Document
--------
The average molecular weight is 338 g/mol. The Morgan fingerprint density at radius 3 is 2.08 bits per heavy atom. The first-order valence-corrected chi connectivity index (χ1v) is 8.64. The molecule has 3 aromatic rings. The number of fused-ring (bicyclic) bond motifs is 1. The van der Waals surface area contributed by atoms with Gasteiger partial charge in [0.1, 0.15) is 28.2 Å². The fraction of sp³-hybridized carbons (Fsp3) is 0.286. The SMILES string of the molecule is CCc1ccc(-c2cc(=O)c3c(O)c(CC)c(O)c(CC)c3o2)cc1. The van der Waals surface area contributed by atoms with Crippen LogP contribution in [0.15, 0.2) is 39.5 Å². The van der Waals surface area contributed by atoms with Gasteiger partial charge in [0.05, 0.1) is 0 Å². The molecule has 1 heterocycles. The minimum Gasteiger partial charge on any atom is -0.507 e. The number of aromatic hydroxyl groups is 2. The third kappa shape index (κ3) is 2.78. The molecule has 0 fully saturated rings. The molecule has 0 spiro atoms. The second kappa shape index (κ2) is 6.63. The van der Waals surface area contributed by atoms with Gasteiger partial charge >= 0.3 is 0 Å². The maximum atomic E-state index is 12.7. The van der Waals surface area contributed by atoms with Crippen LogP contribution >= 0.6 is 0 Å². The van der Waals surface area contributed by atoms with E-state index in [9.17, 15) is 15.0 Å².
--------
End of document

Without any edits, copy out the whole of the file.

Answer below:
The average molecular weight is 338 g/mol. The Morgan fingerprint density at radius 3 is 2.08 bits per heavy atom. The first-order valence-corrected chi connectivity index (χ1v) is 8.64. The molecule has 3 aromatic rings. The number of fused-ring (bicyclic) bond motifs is 1. The van der Waals surface area contributed by atoms with Gasteiger partial charge in [0.1, 0.15) is 28.2 Å². The fraction of sp³-hybridized carbons (Fsp3) is 0.286. The SMILES string of the molecule is CCc1ccc(-c2cc(=O)c3c(O)c(CC)c(O)c(CC)c3o2)cc1. The van der Waals surface area contributed by atoms with Crippen LogP contribution in [0.15, 0.2) is 39.5 Å². The van der Waals surface area contributed by atoms with Gasteiger partial charge in [0.05, 0.1) is 0 Å². The molecule has 1 heterocycles. The minimum Gasteiger partial charge on any atom is -0.507 e. The number of aromatic hydroxyl groups is 2. The third kappa shape index (κ3) is 2.78. The molecule has 0 fully saturated rings. The molecule has 0 spiro atoms. The second kappa shape index (κ2) is 6.63. The van der Waals surface area contributed by atoms with Gasteiger partial charge >= 0.3 is 0 Å². The maximum atomic E-state index is 12.7. The van der Waals surface area contributed by atoms with Crippen LogP contribution >= 0.6 is 0 Å². The van der Waals surface area contributed by atoms with E-state index in [9.17, 15) is 15.0 Å².